Link Posted: 2/17/2006 1:20:07 PM EDT

Originally Posted By ARDOC:
You have to wonder if the bad guys have developed countermeasures against it already. Besides the stealth features its really nothing special. Once that stealth ability is gone its a sitting duck. Not to mention the miliary rarely retires something unless there is something better in the wings.


What'd they say it was, a SA-6?
Link Posted: 2/17/2006 1:31:49 PM EDT

Originally Posted By CasualObserver:
Operational from the 70's to 2006, saw action in two engagements, and now on the way out.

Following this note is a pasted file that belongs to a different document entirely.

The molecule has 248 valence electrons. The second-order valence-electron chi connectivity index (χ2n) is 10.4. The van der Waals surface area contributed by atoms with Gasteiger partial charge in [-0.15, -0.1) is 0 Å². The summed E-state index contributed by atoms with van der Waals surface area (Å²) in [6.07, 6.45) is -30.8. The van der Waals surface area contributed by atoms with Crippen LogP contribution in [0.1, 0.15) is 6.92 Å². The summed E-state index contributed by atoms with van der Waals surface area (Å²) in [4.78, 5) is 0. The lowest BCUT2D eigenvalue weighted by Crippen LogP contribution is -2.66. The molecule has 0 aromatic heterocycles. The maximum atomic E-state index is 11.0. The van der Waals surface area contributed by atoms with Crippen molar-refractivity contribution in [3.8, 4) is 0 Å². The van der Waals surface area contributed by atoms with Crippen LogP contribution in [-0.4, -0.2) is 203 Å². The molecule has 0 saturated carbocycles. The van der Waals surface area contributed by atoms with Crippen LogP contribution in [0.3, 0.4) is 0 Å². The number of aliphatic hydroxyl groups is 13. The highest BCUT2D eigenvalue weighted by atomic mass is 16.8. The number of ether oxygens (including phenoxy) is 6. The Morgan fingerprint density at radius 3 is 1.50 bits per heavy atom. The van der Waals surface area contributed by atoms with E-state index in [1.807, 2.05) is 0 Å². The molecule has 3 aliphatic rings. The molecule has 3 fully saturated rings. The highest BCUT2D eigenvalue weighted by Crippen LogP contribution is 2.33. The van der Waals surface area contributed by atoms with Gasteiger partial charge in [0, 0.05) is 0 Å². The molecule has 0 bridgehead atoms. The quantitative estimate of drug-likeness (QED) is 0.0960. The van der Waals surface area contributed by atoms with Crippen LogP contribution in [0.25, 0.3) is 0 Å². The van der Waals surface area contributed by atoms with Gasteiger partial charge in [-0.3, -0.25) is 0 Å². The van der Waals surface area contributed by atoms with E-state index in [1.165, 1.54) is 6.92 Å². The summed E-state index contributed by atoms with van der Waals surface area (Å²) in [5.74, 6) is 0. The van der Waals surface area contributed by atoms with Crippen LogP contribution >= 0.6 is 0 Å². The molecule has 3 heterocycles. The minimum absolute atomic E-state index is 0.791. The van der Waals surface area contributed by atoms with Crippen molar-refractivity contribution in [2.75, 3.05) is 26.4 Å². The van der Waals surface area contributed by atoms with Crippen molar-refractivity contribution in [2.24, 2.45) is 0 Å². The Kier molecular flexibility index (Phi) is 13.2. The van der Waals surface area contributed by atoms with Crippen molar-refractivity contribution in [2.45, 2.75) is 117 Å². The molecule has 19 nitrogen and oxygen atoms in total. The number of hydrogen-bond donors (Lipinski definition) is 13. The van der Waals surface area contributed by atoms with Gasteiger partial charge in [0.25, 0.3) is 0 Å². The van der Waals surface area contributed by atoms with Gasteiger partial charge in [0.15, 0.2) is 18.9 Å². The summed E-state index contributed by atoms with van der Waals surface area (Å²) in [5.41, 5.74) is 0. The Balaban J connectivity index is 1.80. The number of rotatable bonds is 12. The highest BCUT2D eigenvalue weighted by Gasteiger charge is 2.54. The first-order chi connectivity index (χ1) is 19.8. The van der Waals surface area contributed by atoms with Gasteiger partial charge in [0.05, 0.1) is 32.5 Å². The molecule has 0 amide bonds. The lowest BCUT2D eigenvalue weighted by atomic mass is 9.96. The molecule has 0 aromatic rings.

Wonder what those things will end up costing per combat hour flown?

CO



What ever that cost it was worth ever penny.
Link Posted: 2/17/2006 1:36:17 PM EDT

Originally Posted By CasualObserver:
Operational from the 70's to 2006, saw action in two engagements, and now on the way out.
Wonder what those things will end up costing per combat hour flown?

CO


I can think of more than two engagements:
Panama
Iraq part I
Bosnia
Kosovo
Afghanistan
Iraq part II
Link Posted: 2/17/2006 1:47:18 PM EDT
Link Posted: 2/17/2006 2:01:03 PM EDT
[Last Edit: 2/17/2006 2:01:15 PM EDT by Stryfe]
An Izzy F117?
Link Posted: 2/17/2006 2:02:35 PM EDT
Link Posted: 2/17/2006 2:04:41 PM EDT
You think the Chinese got ahold of this badboy back in Bosnia?
Link Posted: 2/17/2006 2:30:49 PM EDT

Originally Posted By KeMiCaLs:
You think the Chinese got ahold of this badboy back in Bosnia?